Enumerating Spore-Forming Bacteria Airborne With Particles
- Created on Wednesday, 01 November 2006
Complementary data are obtained by use of two instruments and correlated.
A laboratory method has been conceived to enable the enumeration of:
- Cultivable bacteria and bacterial spores that are, variously, airborne by themselves or carried by, parts of, or otherwise associated with, other airborne particles; and
- Spore-forming bacteria among all of the aforementioned cultivable microbes.
The method was originally intended to be used along with other methods as means of quantitative assessment of the potential for contamination of remote planets by bacterial spores carried aboard spacecraft from Earth. There may also be potential terrestrial applications in assessing actual or potential airborne biological contamination on Earth. Of particular interest, for a given sample, the method provides information on the average number of spores per particle as a function of particle size. This information is important for studies of airborne biological contamination because (1) spores are particles and are believed to be associated with other particles and (2) entrainment and transport of particles in air are strongly affected by particle size.
The method involves the use of two commercially available instruments:
- One instrument is a quartz-crystal-microbalance (QCM) ten-stage cascade impactor, which can quantify airborne particles of different sizes but cannot measure bacterial content.
- The other instrument is a particle counter that includes six stages, in which are placed tryptic soy agar (TSA) plates to collect particles in six different size ranges. TSA is a basic medium used for culturing many kinds of microorganisms. This instrument indicates the numbers of microbial colonies that grow on the plates after incubation, which numbers correlate with the numbers of the cultivable total microbes collected in air. However, this instrument does not count all of the particles (including particles other than bacteria and spores) collected on each agar plate.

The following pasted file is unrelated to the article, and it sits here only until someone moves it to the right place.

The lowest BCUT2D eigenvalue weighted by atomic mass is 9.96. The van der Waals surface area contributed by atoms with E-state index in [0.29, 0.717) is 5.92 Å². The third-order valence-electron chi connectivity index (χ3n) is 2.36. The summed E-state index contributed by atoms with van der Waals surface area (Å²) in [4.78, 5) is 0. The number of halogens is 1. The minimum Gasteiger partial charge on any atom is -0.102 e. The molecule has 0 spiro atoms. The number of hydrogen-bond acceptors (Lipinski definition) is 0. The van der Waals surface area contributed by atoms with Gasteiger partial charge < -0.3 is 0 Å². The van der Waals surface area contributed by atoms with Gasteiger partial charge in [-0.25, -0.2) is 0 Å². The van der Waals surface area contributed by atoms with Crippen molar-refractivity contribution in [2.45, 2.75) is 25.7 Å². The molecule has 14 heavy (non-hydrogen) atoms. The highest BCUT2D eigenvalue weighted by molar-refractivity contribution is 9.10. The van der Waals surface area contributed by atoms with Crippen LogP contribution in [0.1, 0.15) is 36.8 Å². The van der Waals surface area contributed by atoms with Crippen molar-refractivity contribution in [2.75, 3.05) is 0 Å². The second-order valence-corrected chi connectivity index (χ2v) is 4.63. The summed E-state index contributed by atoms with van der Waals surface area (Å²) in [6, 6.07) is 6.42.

The method prescribes two tasks, the first being to determine the total distribution of cultivable microbes (both spore-forming and non-spore-forming) on airborne particles of different sizes. In this first task, the two instruments are positioned side by side and run simultaneously. The six-stage counter gives the total number of cultivable microbes per unit area for each particle size range. The QCM ten-stage cascade impactor gives the total numbers of particles (including particles other than cultivable microbes) per unit area per size range. The size ranges of the two instruments are different. The data acquired by the two instruments are consolidated in a procedure that includes taking account of the differences between the size ranges. This procedure yields information on the average number of cultivable microbes per particle as a function of particle size.
The second task is to determine the distribution of spore-forming bacteria (and not of non-spore-forming bacteria) on airborne particles of various sizes. This task incorporates the procedures of the first task and includes additional procedures. Because the colonies collected by the six-stage particle counter contain non-spore-forming as well as spore-forming bacteria, this task includes a procedure for differentiating between the spore-forming and non-spore-forming colonies.
To start the differentiation procedure, a sample is taken from every colony on the agar plates and incubated in a nutrient sporulation medium (NSM) for seven days. An NSM is a low-nutrient medium, and only spore-forming species (which are hardier than non-spore-forming species) are capable of forming spores that can survive the week-long low-nutrient condition. Next, the NSM-incubated samples are subjected to a heat shock consisting of a temperature of 80 °C for 15 minutes. Spores can survive the heat shock, but non-spore-forming bacteria and spore-forming bacteria that are not in spore form cannot survive. Therefore, any colonies that resume growth after the incubation in the NSM and the heat shock are deemed to be colonies of spore-forming bacteria. The resulting knowledge of which of the colonies on the agar plates consist of spore-forming bacteria is used to form the counts in the six size ranges, then the data from the two instruments are consolidated, in the same manner as in the first task, to obtain the average number of spore-forming bacteria per particle of each size range.
This work was done by Ying Lin and Jack Barengoltz of Caltech for NASA’s Jet Propulsion Laboratory.
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